“When one of the…rose bowls or vases is rung it gives off a sound, clear, like a chime, the ring of true porcelain, so China Court gives off the ring of a house, a true home.”

The story begins with the death of Mrs Quin, the matriarch who has resolutely stayed in China Court against all her family’s wishes (except her granddaughter) and looks at what happens after her death as her family besiege the house for the reading of the will.

The story moves back and forth across the generations. There is no indication when this will happen; scenes cut between the various family members, all in present tense. Again, this stylistic experiment doesn’t jar nearly as much as I would expect. Instead it captures a sense of the house holding all the members of the family at any one time, the echoes of their steps and their voices all layered upon one another.

“Homes must know a certain loneliness because all humans are lonely, shut away from one another, even in the act of talking, of loving. Adza cannot follow Eustace in his business deals and preoccupations as she cannot follow Mcleod the Second or Anne or Jared – no one can follow Eliza. Mr King Lee, kissing Damaris, has no inkling of the desolation he has brought her, just as Groundsel only half guesses Minna’s; Jared hides himself from Lady Patrick, and John Henry and Ripsie, in their long years together are always separated by Borowis


Loneliness can be good. Mrs Quin learns that in the long companionship of the years after Tracy goes, when she and Cecily are alone in the house; companionship of rooms and stairs, of windows and colours; in the gentle ticking away of the hours, the swinging pendulum of the grandfather clock. ‘I was happy,’ Mrs Quin could have said. Contented loneliness is rich because it takes the imprint of each thing it sees and hears and tastes”

This for me was the central theme of China Court: the value of everyday domesticity. The characters who recognise it are fulfilled and live rich lives that outwardly appear narrow but in reality connect with something fundamental that enables a wider kinship with others.

The portraits of the individuals run seamlessly and as the novel progresses they weave together for a complex depiction of family, and how histories are cyclical, building on what has gone before.

Mrs Quin is an avid gardener, and as in Kingfishers…there are beautiful descriptions of the natural world, but also of food and the various meals the family have taken together over the years.

“Now Cecily brought in saffron cake, buttered scones hot in a silver dish, brown bread and butter thin as wafers, quince jelly and strawberry jam from China Court quinces and strawberries; she had made shortbread, fruitcake and because Tracy likes them as a child, thin rolled ginger-snaps filled with cream.”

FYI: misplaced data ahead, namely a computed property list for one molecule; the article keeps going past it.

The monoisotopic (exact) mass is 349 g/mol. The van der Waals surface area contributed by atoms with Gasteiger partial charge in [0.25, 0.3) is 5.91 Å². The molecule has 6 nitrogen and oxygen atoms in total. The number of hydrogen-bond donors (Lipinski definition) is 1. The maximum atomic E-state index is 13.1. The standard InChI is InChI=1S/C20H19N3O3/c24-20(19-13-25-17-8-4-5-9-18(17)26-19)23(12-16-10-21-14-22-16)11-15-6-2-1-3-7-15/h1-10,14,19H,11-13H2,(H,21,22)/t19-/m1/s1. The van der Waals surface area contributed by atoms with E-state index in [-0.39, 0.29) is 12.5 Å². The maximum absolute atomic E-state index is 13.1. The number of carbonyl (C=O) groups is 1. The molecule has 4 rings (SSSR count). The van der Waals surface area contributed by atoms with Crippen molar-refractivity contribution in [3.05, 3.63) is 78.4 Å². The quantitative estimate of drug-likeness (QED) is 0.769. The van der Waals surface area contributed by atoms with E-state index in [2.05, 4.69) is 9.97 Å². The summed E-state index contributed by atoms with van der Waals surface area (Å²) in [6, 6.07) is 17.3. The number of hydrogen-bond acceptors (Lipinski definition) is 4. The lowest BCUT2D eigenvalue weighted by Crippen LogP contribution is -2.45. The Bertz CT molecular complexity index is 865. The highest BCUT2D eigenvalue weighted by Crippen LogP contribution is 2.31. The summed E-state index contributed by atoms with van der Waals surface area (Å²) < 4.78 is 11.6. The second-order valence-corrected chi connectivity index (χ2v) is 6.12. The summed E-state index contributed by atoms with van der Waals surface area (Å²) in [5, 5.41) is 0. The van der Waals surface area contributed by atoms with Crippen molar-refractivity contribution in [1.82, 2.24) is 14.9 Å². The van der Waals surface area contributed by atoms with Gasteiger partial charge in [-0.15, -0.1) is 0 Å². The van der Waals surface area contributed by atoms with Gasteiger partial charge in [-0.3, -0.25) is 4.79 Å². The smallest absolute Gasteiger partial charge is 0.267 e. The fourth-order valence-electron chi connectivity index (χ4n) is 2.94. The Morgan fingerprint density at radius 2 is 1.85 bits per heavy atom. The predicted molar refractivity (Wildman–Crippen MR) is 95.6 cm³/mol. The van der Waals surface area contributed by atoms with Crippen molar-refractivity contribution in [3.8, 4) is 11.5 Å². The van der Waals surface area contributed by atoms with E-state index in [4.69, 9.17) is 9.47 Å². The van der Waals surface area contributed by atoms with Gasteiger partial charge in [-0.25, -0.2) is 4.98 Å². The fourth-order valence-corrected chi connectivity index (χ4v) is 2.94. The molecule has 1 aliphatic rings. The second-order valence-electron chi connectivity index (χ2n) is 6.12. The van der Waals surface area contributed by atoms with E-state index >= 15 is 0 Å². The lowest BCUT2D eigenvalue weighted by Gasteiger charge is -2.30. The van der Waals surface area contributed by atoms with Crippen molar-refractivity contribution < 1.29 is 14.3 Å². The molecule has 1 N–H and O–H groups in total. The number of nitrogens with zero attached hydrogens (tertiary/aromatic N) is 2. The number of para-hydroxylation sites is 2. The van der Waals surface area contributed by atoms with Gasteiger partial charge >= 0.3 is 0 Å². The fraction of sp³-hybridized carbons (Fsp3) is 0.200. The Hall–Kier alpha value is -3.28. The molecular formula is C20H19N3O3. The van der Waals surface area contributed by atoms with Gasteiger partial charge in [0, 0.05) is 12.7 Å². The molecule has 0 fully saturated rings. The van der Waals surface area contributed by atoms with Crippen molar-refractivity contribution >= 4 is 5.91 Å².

Gradually the family histories build towards a brilliant denouement in the present day of the novel. It’s dramatic but believable and once again I found myself racing towards the end. And the end is where I encountered my first reservation about Godden’s writing. To discuss it I’ll have to include a SPOILER so skip to the end of this paragraph if you don’t want to know. Here it is: an act of domestic violence takes place, an act which is quickly forgiven and leads to sex. I think it’s a dramatic device to shock a couple who aren’t communicating well (a recurring theme in the novel) towards honesty and resolution, but reading this almost 60 years after it was written was just horrible. I know from films of the time that slaps and spankings were freely given, but I’d be very surprised if this worked for modern readers.

This one incident aside, China Court is a wonderful portrait of a house and a family, beautifully evoked and fully realised with fondness but without sentimentality.

“ ‘We were truly kin,’ says Mrs Quin, and it is true that Tracy is like her grandmother in many ways; for instance, both, from the moment they first see it, are enslaved by China Court.”

To end, regular readers will know there are no depths to which I won’t sink in order to shoehorn in an 80s pop video. So please pardon the pun that has enabled my childhood hair icons to be this week’s choice:

30 thoughts on ““I loved Mr. Darcy far more than any of my own husbands.” (Rumer Godden)

  1. I love Rumer Godden, but couldn’t fit any of her books in at the moment. I actually have a copy of China Court horrid modern paperback though I do envy you your gorgeous oldies. Kingfisger’s Catch Fire is a really good story, I always enjoy the relationships between parents and children in her novels. She writes children so well.

    Liked by 1 person